01:26 - Source: apple
Cook: Apple has high expectations

Story highlights

Tim Cook: Apple is working to improve conditions at China manufacturing plants

Cook: "No one in our industry is doing more to improve working conditions than Apple"

Apple CEO spoke Tuesday at a tech conference in San Francisco

Cook declined to say whether Apple might enter the TV business

San Francisco CNN —  

Apple CEO Tim Cook on Tuesday said that the world’s most valuable tech company is doing everything it can to address growing concerns over working conditions at its Chinese manufacturing plants.

“We know people have a very high expectation of Apple,” he told hundreds of investment professionals at the annual Goldman Sachs Technology and Internet Conference in San Francisco. “No one in our industry is doing more to improve working conditions than Apple.”

Cook’s comments came one day after the announcement that an independent watchdog group, the Fair Labor Association, has begun auditing conditions at plants in China that make most of Apple’s products, including iPhones and iPads.

Cook called it “probably the most detailed factory audit in the history of mass manufacturing.” Apple is taking the “unprecedented step” of recording the results monthly on its website, he said.

Abuses at Chinese plants run by manufacturer Foxconn have gained recent attention amid news reports of long working hours, underage workers and a secretive, militaristic culture. The news has become a rare public relations problem for the computer giant.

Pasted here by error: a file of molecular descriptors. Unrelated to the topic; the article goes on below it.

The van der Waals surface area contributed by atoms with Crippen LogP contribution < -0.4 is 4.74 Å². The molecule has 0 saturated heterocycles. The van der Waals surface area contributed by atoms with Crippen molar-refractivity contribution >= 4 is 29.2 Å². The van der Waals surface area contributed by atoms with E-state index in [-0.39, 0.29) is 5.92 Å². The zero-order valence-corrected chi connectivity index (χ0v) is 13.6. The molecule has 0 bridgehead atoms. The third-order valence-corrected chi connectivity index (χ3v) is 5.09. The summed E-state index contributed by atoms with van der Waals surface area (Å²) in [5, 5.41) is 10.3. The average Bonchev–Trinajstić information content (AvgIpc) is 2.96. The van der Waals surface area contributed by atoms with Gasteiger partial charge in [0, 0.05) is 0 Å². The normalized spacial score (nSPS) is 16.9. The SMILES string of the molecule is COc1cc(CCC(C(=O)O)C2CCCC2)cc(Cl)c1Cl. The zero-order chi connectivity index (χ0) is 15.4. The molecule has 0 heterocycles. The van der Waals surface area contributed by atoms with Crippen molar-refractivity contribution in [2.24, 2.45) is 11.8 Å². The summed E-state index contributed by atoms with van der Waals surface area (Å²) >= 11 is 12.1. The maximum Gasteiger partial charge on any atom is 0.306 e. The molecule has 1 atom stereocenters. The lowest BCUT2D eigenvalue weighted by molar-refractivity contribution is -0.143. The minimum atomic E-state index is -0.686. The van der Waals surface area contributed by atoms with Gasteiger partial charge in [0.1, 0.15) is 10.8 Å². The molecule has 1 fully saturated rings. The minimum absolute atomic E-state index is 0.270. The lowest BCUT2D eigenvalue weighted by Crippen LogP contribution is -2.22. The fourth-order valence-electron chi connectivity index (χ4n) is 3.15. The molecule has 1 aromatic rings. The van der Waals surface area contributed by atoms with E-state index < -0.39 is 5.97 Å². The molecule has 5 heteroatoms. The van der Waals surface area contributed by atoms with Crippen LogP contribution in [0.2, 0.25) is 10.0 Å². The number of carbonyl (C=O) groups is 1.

But Apple’s chief sounded defiant on Tuesday.

“We think the use of underaged labor is abhorrent. It’s extremely rare in our supply chain, but our top priority is to eliminate it totally. We’ve done that with our final assembly and we’re now working with vendors farther down in the supply chain. If we find a supplier that intentionally hires underage labor, it’s a firing offense,” he told the audience.

Cook conceded there have been widespread violations of the number of hours employees should be allowed to work. He said the Apple’s code of conduct allows for no more than 60 hours a week – 20 more hours than a typical week for American workers.

“We’re determined to drive widespread change,” he said.

Appearing on stage with Goldman Sachs hardware analyst Bill Shope, the 51-year-old Apple CEO fielded questions on a range of topics.

When the subject turned to Apple’s $98 billion in cash, Cook said the company’s board of directors is in “active discussions” on what to do with it.